Page last updated at 06:06 GMT, Wednesday, 4 February 2009

Obama admits errors over cabinet

President Obama: 'We don't have two sets of rules'

US President Barack Obama has said "I screwed up" over his handling of a controversy that led two politicians to decline posts in his administration.

Tom Daschle was to become the new secretary of health, and Nancy Killefer was Mr Obama's choice to oversee budget and spending reform.

They both withdrew when questions were raised about their tax affairs.

The president said he was taking full responsibility and promised it would not happen again.

But a BBC Washington correspondent says the growing number of Mr Obama's nominees facing tax problems appears to be undermining his calls for a new era of responsibility.

Speaking in a series of TV interviews late on Tuesday, President Obama also said he wanted to avoid including anything that might spark a trade war in a planned economic stimulus package.

Mr Obama was responding to EU and Canadian criticism of a "Buy American" clause in the $800bn (567bn) package, which is being debated in the Senate.

Mr Obama said he did not want the US "to start sending a message that somehow we're just looking after ourselves and not concerned with world trade".

Distraction fears

Mr Daschle, a former senator and an early Obama backer, withdrew his nomination on Tuesday, after it was revealed last week that he had failed to pay some $130,000 in taxes.

He said he would have not been able to operate "with the full faith of Congress and the American people".

He also said he did not want to "be a distraction" from Mr Obama's agenda.

The president said he had accepted his nominee's withdrawal "with sadness and regret".

Mr Daschle's move came only hours after Nancy Killefer, nominated as budget watchdog, also withdrew over tax issues.

Ms Killefer said she did not want a personal tax issue -reportedly concerning household help - to delay Mr Obama's plans.

Her appointment to the newly-created post of chief performance officer was intended to help cut wasteful government spending.

'Setting an example'

In a statement, Mr Obama said: "Tom has made a mistake, which he has openly acknowledged. He has not excused it, nor do I."

Tom Daschle and President Barack Obama

The president went on: "Now we must move forward with our plan to lift this economy and put people back to work."

But in his TV interviews Mr Obama said he regretted the way he had handled the case.

"I've got to own up to my mistake which is that ultimately it's important for this administration to send a message that there aren't two sets of rules," he told NBC news.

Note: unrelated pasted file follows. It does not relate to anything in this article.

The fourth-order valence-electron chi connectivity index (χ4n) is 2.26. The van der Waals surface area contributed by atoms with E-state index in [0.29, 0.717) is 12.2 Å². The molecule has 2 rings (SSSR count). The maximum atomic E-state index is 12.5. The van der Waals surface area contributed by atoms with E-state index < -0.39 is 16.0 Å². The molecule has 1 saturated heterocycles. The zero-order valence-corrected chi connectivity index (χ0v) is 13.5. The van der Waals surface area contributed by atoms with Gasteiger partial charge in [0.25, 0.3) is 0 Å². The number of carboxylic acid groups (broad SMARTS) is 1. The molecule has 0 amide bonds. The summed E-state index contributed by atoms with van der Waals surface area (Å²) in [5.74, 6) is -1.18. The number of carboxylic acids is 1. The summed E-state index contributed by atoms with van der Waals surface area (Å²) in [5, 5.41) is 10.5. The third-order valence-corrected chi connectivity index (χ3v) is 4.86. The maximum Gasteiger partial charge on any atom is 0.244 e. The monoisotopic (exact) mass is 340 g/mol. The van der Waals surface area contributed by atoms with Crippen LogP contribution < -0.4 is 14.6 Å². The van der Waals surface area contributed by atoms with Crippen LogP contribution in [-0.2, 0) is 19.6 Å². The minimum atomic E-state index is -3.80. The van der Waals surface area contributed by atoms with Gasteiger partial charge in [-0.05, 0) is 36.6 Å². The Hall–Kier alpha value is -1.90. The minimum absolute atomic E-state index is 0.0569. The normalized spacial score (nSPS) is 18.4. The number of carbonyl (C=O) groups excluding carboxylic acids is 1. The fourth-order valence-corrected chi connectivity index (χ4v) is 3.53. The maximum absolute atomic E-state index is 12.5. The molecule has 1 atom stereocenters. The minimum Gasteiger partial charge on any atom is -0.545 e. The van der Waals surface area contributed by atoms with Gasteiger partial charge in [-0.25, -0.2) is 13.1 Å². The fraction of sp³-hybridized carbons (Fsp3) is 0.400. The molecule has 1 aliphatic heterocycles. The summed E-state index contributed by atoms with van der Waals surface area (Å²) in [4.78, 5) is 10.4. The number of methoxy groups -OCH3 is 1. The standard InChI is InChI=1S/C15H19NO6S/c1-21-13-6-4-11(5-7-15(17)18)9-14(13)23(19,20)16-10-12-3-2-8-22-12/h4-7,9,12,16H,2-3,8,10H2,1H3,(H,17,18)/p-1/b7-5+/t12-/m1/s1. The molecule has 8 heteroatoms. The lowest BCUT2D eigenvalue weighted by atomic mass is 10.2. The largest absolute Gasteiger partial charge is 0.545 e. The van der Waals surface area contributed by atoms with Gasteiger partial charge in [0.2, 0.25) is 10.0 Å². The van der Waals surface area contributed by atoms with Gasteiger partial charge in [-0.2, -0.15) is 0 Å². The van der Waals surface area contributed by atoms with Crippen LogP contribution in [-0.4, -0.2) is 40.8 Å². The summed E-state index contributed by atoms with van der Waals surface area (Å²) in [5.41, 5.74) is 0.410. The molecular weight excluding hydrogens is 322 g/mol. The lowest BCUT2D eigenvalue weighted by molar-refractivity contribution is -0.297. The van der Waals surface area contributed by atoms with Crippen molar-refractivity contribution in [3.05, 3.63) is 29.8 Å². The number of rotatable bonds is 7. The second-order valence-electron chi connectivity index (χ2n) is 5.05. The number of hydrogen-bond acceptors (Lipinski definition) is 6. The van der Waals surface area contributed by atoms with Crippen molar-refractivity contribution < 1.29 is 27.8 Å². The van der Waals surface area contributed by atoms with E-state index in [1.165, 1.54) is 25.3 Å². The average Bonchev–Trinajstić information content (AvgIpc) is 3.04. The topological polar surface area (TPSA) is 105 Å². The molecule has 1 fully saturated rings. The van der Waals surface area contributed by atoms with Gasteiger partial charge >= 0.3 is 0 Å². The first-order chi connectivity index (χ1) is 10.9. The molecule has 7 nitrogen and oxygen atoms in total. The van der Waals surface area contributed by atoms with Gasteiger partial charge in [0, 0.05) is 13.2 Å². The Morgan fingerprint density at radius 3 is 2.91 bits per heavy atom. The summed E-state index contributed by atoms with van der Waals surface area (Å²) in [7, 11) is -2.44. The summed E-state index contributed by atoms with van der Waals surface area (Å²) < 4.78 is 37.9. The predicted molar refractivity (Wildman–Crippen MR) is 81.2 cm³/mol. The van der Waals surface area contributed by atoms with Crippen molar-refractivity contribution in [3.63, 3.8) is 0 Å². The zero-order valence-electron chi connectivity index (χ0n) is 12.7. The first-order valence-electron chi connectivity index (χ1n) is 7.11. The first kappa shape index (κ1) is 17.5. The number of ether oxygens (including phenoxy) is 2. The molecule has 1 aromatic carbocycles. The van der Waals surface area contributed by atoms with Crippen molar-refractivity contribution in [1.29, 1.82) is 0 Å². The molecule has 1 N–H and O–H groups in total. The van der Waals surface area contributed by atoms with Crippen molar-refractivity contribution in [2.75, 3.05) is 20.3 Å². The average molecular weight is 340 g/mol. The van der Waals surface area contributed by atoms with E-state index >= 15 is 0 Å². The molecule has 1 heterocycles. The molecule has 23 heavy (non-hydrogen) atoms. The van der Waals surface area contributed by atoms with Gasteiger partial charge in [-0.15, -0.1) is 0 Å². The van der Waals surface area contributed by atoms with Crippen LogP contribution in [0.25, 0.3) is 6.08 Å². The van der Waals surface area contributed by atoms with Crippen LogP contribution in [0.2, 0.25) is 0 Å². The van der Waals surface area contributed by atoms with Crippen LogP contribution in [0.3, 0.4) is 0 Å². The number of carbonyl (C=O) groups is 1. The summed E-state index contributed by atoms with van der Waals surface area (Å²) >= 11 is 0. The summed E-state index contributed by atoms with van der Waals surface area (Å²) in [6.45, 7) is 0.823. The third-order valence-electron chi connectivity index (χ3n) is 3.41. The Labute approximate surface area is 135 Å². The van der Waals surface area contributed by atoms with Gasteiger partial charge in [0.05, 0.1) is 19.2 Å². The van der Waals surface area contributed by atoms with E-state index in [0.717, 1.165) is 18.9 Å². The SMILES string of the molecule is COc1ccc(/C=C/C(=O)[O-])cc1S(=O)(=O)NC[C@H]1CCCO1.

"You know, one for prominent people and one for ordinary folks who have to pay their taxes."

"I think I screwed up," he told CNN. "And, you know, I take responsibility for it and we're going to make sure we fix it so it doesn't happen again."

Car and driver

White House press secretary Robert Gibbs said both nominees had come to the decision to withdraw on their own.

"They both recognised that you can't set an example of responsibility but accept a different standard of who serves," Mr Gibbs said.

I think we need to make sure that any provisions that are in there are not going to trigger a trade war
Barack Obama

Massachusetts Senator John Kerry said Mr Daschle's withdrawal was a great loss to the cause of health care reform.

"When the smoke clears and the frenzy has ended, no-one will believe that this unwitting mistake should have erased 30 years of selfless public service and remarkable skill and legislative expertise on health care," he said.

Mr Daschle paid about $128,000 in back taxes and $12,000 in interest last month.

Appearing before the Senate Finance Committee on Monday, he apologised for what he said had been a mistake. The tax issue stemmed from the use of a car and driver provided to him by a friend and consulting client.

The BBC's James Coomarasamy in Washington says Mr Obama has been facing growing criticism over the contradiction between his pledge to create a new, ethical administration and the problems of his nominees.

US Treasury Secretary Timothy Geithner was confirmed last week only after long arguments over his failure to pay $34,000 (24,500) in taxes he owed until shortly before he was nominated.

In January, New Mexico Governor Bill Richardson announced he was withdrawing from consideration as commerce secretary after an investigation was launched into a state contract that had been given to his campaign donors.

Republican Senator Judd Gregg was on Tuesday nominated instead, the second from his party to be asked to join Mr Obama's cabinet.

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